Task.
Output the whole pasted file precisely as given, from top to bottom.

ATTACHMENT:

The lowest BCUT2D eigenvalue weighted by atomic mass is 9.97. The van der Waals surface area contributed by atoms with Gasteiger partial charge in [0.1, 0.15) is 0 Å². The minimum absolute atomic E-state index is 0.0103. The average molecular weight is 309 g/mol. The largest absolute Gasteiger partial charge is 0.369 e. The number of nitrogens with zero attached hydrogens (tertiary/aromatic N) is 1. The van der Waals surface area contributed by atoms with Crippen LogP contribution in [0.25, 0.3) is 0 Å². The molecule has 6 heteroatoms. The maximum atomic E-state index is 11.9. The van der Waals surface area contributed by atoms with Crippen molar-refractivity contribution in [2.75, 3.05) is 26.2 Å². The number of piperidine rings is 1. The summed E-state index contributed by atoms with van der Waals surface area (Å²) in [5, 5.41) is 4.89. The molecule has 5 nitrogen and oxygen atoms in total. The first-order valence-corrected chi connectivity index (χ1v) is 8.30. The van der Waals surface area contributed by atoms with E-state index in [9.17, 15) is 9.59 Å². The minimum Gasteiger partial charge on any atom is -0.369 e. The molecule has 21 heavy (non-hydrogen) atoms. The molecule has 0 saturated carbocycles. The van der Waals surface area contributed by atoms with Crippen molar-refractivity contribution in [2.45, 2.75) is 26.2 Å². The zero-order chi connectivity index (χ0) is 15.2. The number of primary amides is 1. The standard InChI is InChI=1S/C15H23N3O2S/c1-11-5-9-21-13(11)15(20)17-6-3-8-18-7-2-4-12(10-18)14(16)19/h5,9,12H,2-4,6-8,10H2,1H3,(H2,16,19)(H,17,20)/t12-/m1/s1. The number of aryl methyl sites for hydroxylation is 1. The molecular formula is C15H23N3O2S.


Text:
The lowest BCUT2D eigenvalue weighted by atomic mass is 9.97. The van der Waals surface area contributed by atoms with Gasteiger partial charge in [0.1, 0.15) is 0 Å². The minimum absolute atomic E-state index is 0.0103. The average molecular weight is 309 g/mol. The largest absolute Gasteiger partial charge is 0.369 e. The number of nitrogens with zero attached hydrogens (tertiary/aromatic N) is 1. The van der Waals surface area contributed by atoms with Crippen LogP contribution in [0.25, 0.3) is 0 Å². The molecule has 6 heteroatoms. The maximum atomic E-state index is 11.9. The van der Waals surface area contributed by atoms with Crippen molar-refractivity contribution in [2.75, 3.05) is 26.2 Å². The number of piperidine rings is 1. The summed E-state index contributed by atoms with van der Waals surface area (Å²) in [5, 5.41) is 4.89. The molecule has 5 nitrogen and oxygen atoms in total. The first-order valence-corrected chi connectivity index (χ1v) is 8.30. The van der Waals surface area contributed by atoms with E-state index in [9.17, 15) is 9.59 Å². The minimum Gasteiger partial charge on any atom is -0.369 e. The molecule has 21 heavy (non-hydrogen) atoms. The molecule has 0 saturated carbocycles. The van der Waals surface area contributed by atoms with Crippen molar-refractivity contribution in [2.45, 2.75) is 26.2 Å². The zero-order chi connectivity index (χ0) is 15.2. The number of primary amides is 1. The standard InChI is InChI=1S/C15H23N3O2S/c1-11-5-9-21-13(11)15(20)17-6-3-8-18-7-2-4-12(10-18)14(16)19/h5,9,12H,2-4,6-8,10H2,1H3,(H2,16,19)(H,17,20)/t12-/m1/s1. The number of aryl methyl sites for hydroxylation is 1. The molecular formula is C15H23N3O2S.